Gardening Matters

This August, I more than willing to turn my back on the whole gardening thing. It’s time for me to check in to rehab and deal with my gardening jones (I tell myself I can quit at any time, but I always go back to the compost pile).

I have been seeding, weeding, deadheading, planting and replanting, spreading compost, spreading mulch and fighting off deer, rabbits and zombie slugs (they walk among us) for months now. I am tired of it all.

As that famous gardener and blues-singing B.B. King so soulfully sang for us about gardening in August:

“The thrill is gone

It’s gone away from me

The thrill is gone, baby

The thrill is gone away from me

Although, I’ll still live on

But so lonely I’ll be”

OK, so maybe B.B. King wasn’t a famous gardener. But he really was raised on cotton farms in Mississippi in the 1920s-30s so I am pretty sure he knows all about the blues of late summer gardeners. And I’ve got a bad case this year.

I am trying to get excited about getting in a round of fall veggies. Maybe some fresh lettuce seedlings, a few beans and a little broccoli will cheer me up. Now is the time to do it, but I cannot even drag my sorry butt to the store to get supplies.

I am usually enjoying lots of tomatoes by now. But this year the tomatoes are just trickling in. My bean plants are thriving, but are s-l-o-w to bear fruit. I have to pick beans for a week or more just to get enough for my wife and me to eat one small serving. Many of my flowers, including my stalwart daisies, black-eyed susans and coneflowers, are struggling in the soggy ground. I can legitimately blame it all on the rain and overcast days we have had lately. We are just not getting enough direct sun and simmering hot days to drive the fruiting and ripening process. But that doesn’t ease the pain of a late-August garden.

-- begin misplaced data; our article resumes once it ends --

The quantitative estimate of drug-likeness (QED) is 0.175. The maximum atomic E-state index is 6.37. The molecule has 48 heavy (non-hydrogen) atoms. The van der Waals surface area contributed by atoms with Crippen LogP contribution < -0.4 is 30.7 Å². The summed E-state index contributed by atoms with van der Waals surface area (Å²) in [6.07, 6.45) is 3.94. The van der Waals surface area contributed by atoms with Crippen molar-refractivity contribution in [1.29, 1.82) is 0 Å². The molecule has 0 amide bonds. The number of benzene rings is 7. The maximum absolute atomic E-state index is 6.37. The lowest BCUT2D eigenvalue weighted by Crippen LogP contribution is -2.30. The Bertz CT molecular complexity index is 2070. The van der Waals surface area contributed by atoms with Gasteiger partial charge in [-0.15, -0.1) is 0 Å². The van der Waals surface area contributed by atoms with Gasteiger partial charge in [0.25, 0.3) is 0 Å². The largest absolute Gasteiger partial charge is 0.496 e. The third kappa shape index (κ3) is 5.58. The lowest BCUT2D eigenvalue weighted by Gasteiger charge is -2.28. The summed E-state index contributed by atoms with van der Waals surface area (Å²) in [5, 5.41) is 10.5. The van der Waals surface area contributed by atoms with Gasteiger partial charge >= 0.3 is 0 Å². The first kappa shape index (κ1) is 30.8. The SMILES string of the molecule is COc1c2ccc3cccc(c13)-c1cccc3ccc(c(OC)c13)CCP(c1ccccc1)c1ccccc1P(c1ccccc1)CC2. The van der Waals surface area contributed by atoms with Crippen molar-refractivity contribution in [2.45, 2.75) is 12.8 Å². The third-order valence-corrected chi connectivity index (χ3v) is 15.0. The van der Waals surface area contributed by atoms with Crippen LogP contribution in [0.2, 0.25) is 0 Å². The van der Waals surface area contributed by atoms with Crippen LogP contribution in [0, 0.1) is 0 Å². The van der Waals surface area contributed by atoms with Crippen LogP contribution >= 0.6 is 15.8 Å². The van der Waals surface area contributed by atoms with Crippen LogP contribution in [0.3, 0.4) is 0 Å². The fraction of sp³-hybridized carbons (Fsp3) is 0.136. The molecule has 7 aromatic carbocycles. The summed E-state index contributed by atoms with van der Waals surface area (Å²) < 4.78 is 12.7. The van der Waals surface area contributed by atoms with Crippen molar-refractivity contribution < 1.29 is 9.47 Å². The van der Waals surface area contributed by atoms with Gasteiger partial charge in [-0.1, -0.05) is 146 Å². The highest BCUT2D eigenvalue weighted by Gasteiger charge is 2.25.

But that’s the thing about gardening. We always have next year to look forward to. My next year’s garden-to- be is a place of horticultural bounty full of health, happiness and well-being. The fall garden catalogues are pouring in and they bear testimony to endless wonderful possibilities if I just buy their seeds, plants and accessories.

And I, like the hapless Charlie Brown, fall for the same trick every year. Such is the tragic fate of gardeners.

Segueing awkwardly to speak of future wonders let me tell you about the Dunwoody Nature Center’s annual fall plant sale. We are busy right now putting together our selection of plants to sell this year. We will focus on great native plants for our area that are not usually found in the big box stores. The list of plant offerings will be on Dunwoody Nature Center’s website by Sept. 6. Ordering and payment is done on-line from Sept. 6 to Oct. 5. You can pick up your plants at the Nature Center on Friday/Saturday Oct. 11-12.

This plant sale really is a good chance to get interesting, healthy native plants that you won’t easily find elsewhere. And the prices are reasonable. You’ll also be supporting the work of a wonderful community organization.

Jeff Coghill has been gardening in DeKalb County for more than 30 years and has probably killed at least one of each kind of plant he has tried before getting another one to thrive. He is a gardening volunteer at the Dunwoody Nature Center and works closely with members of the DeKalb Master Gardeners group. He can be reached at

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